Andrew Bridgen is set to join the Reclaim Party after his expulsion from the Conservatives, Sky News understands.
The North West Leicestershire MP was kicked out of his party last month after he compared the roll-out of COVID vaccines to the Holocaust.
He has continued to sit as an independent MP in the Commons, but on Wednesday will officially join Laurence Fox’s party – making him their first parliamentary representative.
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Former actor Mr Fox set up Reclaim after appearing on BBC’s Question Time and arguing with an audience member over whether the treatment of Meghan Markle in the media was racist.
Since then, he has made a number of controversial remarks about race, gay rights and COVID, and became a prominent anti-lockdown campaigner during the pandemic.
Mr Bridgen became a Tory MP in 2010 and at the last general election held the seat with a majority of over 20,400.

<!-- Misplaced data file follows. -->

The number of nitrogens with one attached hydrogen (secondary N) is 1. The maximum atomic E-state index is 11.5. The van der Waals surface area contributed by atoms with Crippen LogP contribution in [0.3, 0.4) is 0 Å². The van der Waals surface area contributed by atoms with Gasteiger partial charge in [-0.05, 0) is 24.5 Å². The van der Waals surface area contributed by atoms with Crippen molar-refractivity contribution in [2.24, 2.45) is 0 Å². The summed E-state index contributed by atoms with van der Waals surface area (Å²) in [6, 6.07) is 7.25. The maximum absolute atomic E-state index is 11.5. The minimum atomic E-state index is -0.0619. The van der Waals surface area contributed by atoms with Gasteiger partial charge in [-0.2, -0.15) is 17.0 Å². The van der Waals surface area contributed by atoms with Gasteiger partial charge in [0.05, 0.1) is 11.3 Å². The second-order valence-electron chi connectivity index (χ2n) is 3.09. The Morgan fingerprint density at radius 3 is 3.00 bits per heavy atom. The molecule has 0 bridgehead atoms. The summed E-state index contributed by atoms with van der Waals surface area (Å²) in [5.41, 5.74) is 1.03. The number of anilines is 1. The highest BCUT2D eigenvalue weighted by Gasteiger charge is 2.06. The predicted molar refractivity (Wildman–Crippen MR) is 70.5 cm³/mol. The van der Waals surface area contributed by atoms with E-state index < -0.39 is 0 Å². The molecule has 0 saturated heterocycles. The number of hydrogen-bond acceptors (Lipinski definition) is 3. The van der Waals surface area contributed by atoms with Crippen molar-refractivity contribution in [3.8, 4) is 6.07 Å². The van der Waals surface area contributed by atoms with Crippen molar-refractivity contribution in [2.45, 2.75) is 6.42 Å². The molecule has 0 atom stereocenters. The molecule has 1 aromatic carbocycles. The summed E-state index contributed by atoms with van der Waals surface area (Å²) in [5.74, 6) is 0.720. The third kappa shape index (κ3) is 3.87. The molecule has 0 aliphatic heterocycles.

But last year, he began to tweet misinformation about COVID and raised his theories in the Commons, to the anger of many of his peers.
He was suspended by the party in January after posting that vaccines against the virus were “causing serious harms” and saying the roll-out program was “the biggest crime against humanity since the Holocaust”.
Tory Chief Whip Simon Hart said at the time Mr Bridgen had “crossed a line, causing great offense in the process”.
In April, a Tory Party spokesman said he had been officially expelled from the party “following the recommendation of a disciplinary panel”, and was given until this Wednesday to appeal.
It was claimed to Sky News that Mr Bridgen filed a formal complaint about being kicked out three times but did not receive an acknowledgment.
And he said for that reason, he had lost all confidence in the party’s processes so he was not going to appeal.
A Conservative Party spokesperson confirmed that Mr Bridgen had not appealed his expulsion, telling Sky News: “Mr Bridgen was expelled from the Conservative Party on 12th April following the recommendation of a disciplinary panel. He was given 28 days from this date to appeal.
“He has chosen not to exercise that right.”